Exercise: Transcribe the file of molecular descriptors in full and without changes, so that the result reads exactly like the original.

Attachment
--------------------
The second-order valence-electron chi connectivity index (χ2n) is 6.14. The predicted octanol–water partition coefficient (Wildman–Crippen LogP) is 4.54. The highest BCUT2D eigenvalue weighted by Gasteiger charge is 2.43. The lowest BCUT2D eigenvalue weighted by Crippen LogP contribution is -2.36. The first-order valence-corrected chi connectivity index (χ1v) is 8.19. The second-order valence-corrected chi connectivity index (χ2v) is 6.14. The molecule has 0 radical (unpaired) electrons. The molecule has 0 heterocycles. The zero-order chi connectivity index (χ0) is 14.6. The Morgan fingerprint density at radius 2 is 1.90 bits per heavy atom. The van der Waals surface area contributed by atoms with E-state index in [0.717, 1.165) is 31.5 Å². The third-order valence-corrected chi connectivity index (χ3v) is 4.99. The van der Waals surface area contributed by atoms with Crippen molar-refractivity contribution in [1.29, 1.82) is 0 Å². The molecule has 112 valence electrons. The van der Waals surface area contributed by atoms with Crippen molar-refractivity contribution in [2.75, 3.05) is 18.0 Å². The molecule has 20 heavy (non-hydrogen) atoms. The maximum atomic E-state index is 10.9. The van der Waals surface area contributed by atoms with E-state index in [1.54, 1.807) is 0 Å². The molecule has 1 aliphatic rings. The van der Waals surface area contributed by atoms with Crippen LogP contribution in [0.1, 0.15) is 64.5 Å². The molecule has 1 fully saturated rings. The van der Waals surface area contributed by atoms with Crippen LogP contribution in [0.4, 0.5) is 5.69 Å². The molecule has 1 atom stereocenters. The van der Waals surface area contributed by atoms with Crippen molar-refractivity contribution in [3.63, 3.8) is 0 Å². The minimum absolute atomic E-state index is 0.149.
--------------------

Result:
The second-order valence-electron chi connectivity index (χ2n) is 6.14. The predicted octanol–water partition coefficient (Wildman–Crippen LogP) is 4.54. The highest BCUT2D eigenvalue weighted by Gasteiger charge is 2.43. The lowest BCUT2D eigenvalue weighted by Crippen LogP contribution is -2.36. The first-order valence-corrected chi connectivity index (χ1v) is 8.19. The second-order valence-corrected chi connectivity index (χ2v) is 6.14. The molecule has 0 radical (unpaired) electrons. The molecule has 0 heterocycles. The zero-order chi connectivity index (χ0) is 14.6. The Morgan fingerprint density at radius 2 is 1.90 bits per heavy atom. The van der Waals surface area contributed by atoms with E-state index in [0.717, 1.165) is 31.5 Å². The third-order valence-corrected chi connectivity index (χ3v) is 4.99. The van der Waals surface area contributed by atoms with Crippen molar-refractivity contribution in [1.29, 1.82) is 0 Å². The molecule has 112 valence electrons. The van der Waals surface area contributed by atoms with Crippen molar-refractivity contribution in [2.75, 3.05) is 18.0 Å². The molecule has 20 heavy (non-hydrogen) atoms. The maximum atomic E-state index is 10.9. The van der Waals surface area contributed by atoms with E-state index in [1.54, 1.807) is 0 Å². The molecule has 1 aliphatic rings. The van der Waals surface area contributed by atoms with Crippen LogP contribution in [0.1, 0.15) is 64.5 Å². The molecule has 1 fully saturated rings. The van der Waals surface area contributed by atoms with Crippen LogP contribution in [0.4, 0.5) is 5.69 Å². The molecule has 1 atom stereocenters. The van der Waals surface area contributed by atoms with Crippen molar-refractivity contribution in [3.63, 3.8) is 0 Å². The minimum absolute atomic E-state index is 0.149.